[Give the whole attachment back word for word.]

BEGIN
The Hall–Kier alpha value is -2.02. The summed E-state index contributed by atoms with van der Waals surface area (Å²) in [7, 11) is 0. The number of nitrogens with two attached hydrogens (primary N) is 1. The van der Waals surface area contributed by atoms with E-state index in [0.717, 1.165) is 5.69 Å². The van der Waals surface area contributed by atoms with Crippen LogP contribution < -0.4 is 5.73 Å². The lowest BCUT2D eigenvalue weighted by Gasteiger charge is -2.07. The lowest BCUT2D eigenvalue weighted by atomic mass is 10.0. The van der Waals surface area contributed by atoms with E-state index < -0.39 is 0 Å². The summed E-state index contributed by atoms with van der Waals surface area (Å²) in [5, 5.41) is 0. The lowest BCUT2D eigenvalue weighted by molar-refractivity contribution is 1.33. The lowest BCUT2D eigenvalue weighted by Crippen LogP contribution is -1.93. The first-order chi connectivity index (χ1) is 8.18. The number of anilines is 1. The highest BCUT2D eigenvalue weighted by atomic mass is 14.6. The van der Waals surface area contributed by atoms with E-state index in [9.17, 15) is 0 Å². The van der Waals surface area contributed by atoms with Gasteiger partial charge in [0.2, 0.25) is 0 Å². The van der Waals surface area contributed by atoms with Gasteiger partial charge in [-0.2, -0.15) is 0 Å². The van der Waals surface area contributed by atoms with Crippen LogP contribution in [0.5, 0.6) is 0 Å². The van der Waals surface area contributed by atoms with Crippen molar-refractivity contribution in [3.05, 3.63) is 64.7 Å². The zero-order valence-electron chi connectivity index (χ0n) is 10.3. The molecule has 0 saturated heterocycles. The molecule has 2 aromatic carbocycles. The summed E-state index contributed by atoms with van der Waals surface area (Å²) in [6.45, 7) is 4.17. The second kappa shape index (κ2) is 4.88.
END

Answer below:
The Hall–Kier alpha value is -2.02. The summed E-state index contributed by atoms with van der Waals surface area (Å²) in [7, 11) is 0. The number of nitrogens with two attached hydrogens (primary N) is 1. The van der Waals surface area contributed by atoms with E-state index in [0.717, 1.165) is 5.69 Å². The van der Waals surface area contributed by atoms with Crippen LogP contribution < -0.4 is 5.73 Å². The lowest BCUT2D eigenvalue weighted by Gasteiger charge is -2.07. The lowest BCUT2D eigenvalue weighted by atomic mass is 10.0. The van der Waals surface area contributed by atoms with E-state index < -0.39 is 0 Å². The summed E-state index contributed by atoms with van der Waals surface area (Å²) in [5, 5.41) is 0. The lowest BCUT2D eigenvalue weighted by molar-refractivity contribution is 1.33. The lowest BCUT2D eigenvalue weighted by Crippen LogP contribution is -1.93. The first-order chi connectivity index (χ1) is 8.18. The number of anilines is 1. The highest BCUT2D eigenvalue weighted by atomic mass is 14.6. The van der Waals surface area contributed by atoms with E-state index in [9.17, 15) is 0 Å². The van der Waals surface area contributed by atoms with Gasteiger partial charge in [0.2, 0.25) is 0 Å². The van der Waals surface area contributed by atoms with Gasteiger partial charge in [-0.2, -0.15) is 0 Å². The van der Waals surface area contributed by atoms with Crippen LogP contribution in [0.5, 0.6) is 0 Å². The van der Waals surface area contributed by atoms with Crippen molar-refractivity contribution in [3.05, 3.63) is 64.7 Å². The zero-order valence-electron chi connectivity index (χ0n) is 10.3. The molecule has 0 saturated heterocycles. The molecule has 2 aromatic carbocycles. The summed E-state index contributed by atoms with van der Waals surface area (Å²) in [6.45, 7) is 4.17. The second kappa shape index (κ2) is 4.88.